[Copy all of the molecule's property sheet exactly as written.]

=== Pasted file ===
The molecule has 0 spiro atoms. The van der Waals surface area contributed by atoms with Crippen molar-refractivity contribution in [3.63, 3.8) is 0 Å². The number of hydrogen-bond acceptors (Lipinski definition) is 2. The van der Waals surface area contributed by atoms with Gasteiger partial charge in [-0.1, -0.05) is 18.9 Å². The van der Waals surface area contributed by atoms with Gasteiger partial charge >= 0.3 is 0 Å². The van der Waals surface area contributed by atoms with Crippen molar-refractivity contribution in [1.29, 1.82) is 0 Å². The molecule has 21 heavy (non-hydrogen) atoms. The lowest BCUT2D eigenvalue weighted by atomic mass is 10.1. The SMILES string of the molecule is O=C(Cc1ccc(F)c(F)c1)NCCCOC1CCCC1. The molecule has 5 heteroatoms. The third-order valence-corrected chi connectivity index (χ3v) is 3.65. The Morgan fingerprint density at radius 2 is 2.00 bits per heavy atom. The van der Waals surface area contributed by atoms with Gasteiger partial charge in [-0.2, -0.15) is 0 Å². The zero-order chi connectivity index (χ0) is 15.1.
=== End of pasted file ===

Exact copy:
The molecule has 0 spiro atoms. The van der Waals surface area contributed by atoms with Crippen molar-refractivity contribution in [3.63, 3.8) is 0 Å². The number of hydrogen-bond acceptors (Lipinski definition) is 2. The van der Waals surface area contributed by atoms with Gasteiger partial charge in [-0.1, -0.05) is 18.9 Å². The van der Waals surface area contributed by atoms with Gasteiger partial charge >= 0.3 is 0 Å². The van der Waals surface area contributed by atoms with Crippen molar-refractivity contribution in [1.29, 1.82) is 0 Å². The molecule has 21 heavy (non-hydrogen) atoms. The lowest BCUT2D eigenvalue weighted by atomic mass is 10.1. The SMILES string of the molecule is O=C(Cc1ccc(F)c(F)c1)NCCCOC1CCCC1. The molecule has 5 heteroatoms. The third-order valence-corrected chi connectivity index (χ3v) is 3.65. The Morgan fingerprint density at radius 2 is 2.00 bits per heavy atom. The van der Waals surface area contributed by atoms with Gasteiger partial charge in [-0.2, -0.15) is 0 Å². The zero-order chi connectivity index (χ0) is 15.1.